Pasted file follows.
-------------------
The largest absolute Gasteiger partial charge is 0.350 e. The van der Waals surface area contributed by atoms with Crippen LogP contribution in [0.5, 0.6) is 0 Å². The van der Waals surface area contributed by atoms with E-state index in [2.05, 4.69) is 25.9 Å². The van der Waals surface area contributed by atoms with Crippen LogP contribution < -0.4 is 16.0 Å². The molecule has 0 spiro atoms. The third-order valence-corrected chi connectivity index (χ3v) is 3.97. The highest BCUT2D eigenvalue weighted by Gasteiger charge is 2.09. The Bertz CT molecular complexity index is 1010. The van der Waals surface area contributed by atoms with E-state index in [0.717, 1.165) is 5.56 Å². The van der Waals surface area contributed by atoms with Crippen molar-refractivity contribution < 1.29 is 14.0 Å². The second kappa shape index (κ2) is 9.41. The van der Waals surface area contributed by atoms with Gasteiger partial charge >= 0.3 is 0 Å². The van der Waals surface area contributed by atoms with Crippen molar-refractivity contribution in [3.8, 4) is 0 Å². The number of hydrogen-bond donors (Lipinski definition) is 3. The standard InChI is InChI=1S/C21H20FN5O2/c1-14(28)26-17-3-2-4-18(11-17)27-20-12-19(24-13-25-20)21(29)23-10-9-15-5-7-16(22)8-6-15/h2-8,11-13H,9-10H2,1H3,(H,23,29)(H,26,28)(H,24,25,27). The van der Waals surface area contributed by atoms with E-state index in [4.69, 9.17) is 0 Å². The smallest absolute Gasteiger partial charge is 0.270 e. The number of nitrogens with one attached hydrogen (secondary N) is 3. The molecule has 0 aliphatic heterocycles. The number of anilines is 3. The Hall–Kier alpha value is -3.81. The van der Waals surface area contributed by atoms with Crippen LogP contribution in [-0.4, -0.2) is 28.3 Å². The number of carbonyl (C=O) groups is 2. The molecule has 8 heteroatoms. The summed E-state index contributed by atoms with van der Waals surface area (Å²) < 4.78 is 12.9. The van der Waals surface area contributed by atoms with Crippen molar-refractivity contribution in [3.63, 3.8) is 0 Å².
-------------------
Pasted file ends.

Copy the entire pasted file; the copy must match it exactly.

The largest absolute Gasteiger partial charge is 0.350 e. The van der Waals surface area contributed by atoms with Crippen LogP contribution in [0.5, 0.6) is 0 Å². The van der Waals surface area contributed by atoms with E-state index in [2.05, 4.69) is 25.9 Å². The van der Waals surface area contributed by atoms with Crippen LogP contribution < -0.4 is 16.0 Å². The molecule has 0 spiro atoms. The third-order valence-corrected chi connectivity index (χ3v) is 3.97. The highest BCUT2D eigenvalue weighted by Gasteiger charge is 2.09. The Bertz CT molecular complexity index is 1010. The van der Waals surface area contributed by atoms with E-state index in [0.717, 1.165) is 5.56 Å². The van der Waals surface area contributed by atoms with Crippen molar-refractivity contribution < 1.29 is 14.0 Å². The second kappa shape index (κ2) is 9.41. The van der Waals surface area contributed by atoms with Gasteiger partial charge >= 0.3 is 0 Å². The van der Waals surface area contributed by atoms with Crippen molar-refractivity contribution in [3.8, 4) is 0 Å². The number of hydrogen-bond donors (Lipinski definition) is 3. The standard InChI is InChI=1S/C21H20FN5O2/c1-14(28)26-17-3-2-4-18(11-17)27-20-12-19(24-13-25-20)21(29)23-10-9-15-5-7-16(22)8-6-15/h2-8,11-13H,9-10H2,1H3,(H,23,29)(H,26,28)(H,24,25,27). The van der Waals surface area contributed by atoms with E-state index in [4.69, 9.17) is 0 Å². The smallest absolute Gasteiger partial charge is 0.270 e. The number of nitrogens with one attached hydrogen (secondary N) is 3. The molecule has 0 aliphatic heterocycles. The number of anilines is 3. The Hall–Kier alpha value is -3.81. The van der Waals surface area contributed by atoms with Crippen LogP contribution in [-0.4, -0.2) is 28.3 Å². The number of carbonyl (C=O) groups is 2. The molecule has 8 heteroatoms. The summed E-state index contributed by atoms with van der Waals surface area (Å²) < 4.78 is 12.9. The van der Waals surface area contributed by atoms with Crippen molar-refractivity contribution in [3.63, 3.8) is 0 Å².